Morality and the economic crisis

John Redwood, a member of Parliament, asks a salient question on his blog today: If it was wrong for banks to lend, why wasn’t it wrong for people to borrow?


If lending too much was greedy and wrong, wasn’t it also wrong for so many people to borrow so much, especially if they cannot now repay it and are going to walk away from their obligations? Who was more guilty – the lender or the borrower?

If the bankers who did the lending were greedy and wrong, weren’t the shareholders in the banks similarly guilty as they were happy to receive the dividends from all that excessive lending? Didn’t that include most people in the country? The Church Commissioners who pay the clergy salaries doubtless owned lots of bank shares, as did practically every pension fund in the country. I don’t remember them speaking out at Bank shareholder meetings asking for the banks to grow less and pay smaller dividends.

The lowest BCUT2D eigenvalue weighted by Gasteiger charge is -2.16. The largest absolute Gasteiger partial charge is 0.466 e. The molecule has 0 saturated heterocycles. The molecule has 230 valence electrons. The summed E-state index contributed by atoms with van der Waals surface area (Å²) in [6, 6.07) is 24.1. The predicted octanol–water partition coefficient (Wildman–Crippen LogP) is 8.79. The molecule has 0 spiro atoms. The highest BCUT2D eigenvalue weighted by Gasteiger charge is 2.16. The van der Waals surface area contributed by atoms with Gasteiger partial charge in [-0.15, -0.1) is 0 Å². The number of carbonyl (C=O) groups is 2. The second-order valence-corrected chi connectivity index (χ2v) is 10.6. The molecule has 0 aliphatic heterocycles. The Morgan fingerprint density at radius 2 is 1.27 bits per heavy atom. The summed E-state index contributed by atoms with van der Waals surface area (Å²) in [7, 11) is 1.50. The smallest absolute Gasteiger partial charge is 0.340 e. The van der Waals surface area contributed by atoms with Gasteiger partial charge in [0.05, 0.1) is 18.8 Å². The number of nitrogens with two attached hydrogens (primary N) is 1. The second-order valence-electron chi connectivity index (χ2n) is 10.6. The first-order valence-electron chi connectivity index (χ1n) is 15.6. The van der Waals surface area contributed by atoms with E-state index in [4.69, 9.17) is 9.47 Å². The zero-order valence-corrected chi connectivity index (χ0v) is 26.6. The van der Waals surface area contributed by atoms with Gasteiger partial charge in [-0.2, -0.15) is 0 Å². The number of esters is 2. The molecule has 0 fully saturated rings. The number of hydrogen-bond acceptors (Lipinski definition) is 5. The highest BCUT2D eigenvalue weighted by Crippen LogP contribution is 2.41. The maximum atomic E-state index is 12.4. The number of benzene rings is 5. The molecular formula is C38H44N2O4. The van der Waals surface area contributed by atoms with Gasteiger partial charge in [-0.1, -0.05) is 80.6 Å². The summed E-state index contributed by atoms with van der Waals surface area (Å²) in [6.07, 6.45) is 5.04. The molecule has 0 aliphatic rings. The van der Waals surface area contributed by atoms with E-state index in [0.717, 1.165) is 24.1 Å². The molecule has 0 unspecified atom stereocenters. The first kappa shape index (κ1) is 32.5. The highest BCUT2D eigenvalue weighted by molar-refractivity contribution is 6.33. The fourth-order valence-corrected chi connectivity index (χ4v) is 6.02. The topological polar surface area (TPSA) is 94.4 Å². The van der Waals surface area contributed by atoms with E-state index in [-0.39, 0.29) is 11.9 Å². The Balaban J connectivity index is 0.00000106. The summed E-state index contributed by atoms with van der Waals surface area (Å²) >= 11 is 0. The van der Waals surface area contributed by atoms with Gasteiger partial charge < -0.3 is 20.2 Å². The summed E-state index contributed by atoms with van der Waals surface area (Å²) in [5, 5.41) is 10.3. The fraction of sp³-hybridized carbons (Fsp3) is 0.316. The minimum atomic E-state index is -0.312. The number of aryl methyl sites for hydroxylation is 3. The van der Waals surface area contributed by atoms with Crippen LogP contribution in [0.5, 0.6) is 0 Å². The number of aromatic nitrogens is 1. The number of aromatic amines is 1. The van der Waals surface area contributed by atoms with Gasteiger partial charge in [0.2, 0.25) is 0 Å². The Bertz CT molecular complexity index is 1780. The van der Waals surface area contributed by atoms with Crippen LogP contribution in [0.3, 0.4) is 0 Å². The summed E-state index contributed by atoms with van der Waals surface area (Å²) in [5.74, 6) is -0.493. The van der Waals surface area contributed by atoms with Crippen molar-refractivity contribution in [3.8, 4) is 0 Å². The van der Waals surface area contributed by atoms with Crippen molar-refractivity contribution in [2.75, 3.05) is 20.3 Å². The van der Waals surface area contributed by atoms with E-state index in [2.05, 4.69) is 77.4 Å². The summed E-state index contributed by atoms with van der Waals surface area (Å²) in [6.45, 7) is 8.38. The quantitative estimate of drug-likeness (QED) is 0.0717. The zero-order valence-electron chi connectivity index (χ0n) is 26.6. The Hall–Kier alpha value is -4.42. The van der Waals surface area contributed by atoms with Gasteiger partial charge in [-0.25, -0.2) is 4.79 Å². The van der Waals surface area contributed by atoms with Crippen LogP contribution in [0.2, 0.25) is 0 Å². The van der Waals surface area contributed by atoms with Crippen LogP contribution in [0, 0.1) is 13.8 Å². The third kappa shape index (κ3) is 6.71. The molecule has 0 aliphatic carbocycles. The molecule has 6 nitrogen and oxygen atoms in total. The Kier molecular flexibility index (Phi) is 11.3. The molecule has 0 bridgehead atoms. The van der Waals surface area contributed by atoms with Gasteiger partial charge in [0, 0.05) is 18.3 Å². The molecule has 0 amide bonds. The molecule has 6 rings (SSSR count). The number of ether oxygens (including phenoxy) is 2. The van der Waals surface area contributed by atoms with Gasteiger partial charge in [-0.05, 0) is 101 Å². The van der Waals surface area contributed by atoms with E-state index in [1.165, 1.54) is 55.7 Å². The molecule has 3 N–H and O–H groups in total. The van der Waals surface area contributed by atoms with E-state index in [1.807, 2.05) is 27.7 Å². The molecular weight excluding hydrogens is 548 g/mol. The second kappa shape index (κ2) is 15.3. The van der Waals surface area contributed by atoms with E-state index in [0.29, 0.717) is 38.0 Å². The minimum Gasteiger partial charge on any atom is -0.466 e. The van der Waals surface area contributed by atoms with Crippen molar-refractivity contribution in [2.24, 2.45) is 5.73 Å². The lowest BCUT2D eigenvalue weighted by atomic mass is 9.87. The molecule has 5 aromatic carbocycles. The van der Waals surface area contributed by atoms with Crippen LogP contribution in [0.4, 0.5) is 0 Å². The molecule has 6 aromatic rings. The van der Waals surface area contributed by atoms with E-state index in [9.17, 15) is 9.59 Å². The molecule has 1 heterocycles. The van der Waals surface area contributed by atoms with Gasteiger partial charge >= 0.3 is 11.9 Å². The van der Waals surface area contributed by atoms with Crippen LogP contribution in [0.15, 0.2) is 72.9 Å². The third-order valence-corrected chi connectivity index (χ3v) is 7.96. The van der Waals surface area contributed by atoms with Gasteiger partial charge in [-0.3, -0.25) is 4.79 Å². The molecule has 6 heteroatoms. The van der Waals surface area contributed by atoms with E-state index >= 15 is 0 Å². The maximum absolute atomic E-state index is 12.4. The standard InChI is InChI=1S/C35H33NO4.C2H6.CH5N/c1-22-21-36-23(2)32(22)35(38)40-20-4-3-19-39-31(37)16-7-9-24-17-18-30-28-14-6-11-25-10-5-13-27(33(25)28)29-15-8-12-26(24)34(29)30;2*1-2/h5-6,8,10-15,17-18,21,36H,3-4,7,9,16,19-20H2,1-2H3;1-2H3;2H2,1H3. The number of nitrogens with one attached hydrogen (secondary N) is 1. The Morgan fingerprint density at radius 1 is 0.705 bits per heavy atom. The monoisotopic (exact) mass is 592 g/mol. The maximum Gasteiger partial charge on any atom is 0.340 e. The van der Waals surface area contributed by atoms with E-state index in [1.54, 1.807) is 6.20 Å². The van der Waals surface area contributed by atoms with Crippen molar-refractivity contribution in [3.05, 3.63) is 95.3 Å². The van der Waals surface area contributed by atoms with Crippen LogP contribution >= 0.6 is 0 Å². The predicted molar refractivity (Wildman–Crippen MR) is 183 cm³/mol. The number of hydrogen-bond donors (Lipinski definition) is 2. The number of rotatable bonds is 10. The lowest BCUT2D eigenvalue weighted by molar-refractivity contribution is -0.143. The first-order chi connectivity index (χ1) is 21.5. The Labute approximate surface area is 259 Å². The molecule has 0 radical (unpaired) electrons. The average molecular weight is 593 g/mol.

What’s interesting is the assertion that the economic crisis, formerly known as a “banking crisis” is an issue of morality. Is it?

Related reading suggestions from MPR: Recovering from a layoff, one step at a time, and The 90 second job interview.

MPR’s Midmorning also discussed the fallout from layoffs today, although the subject of morality did not come up.

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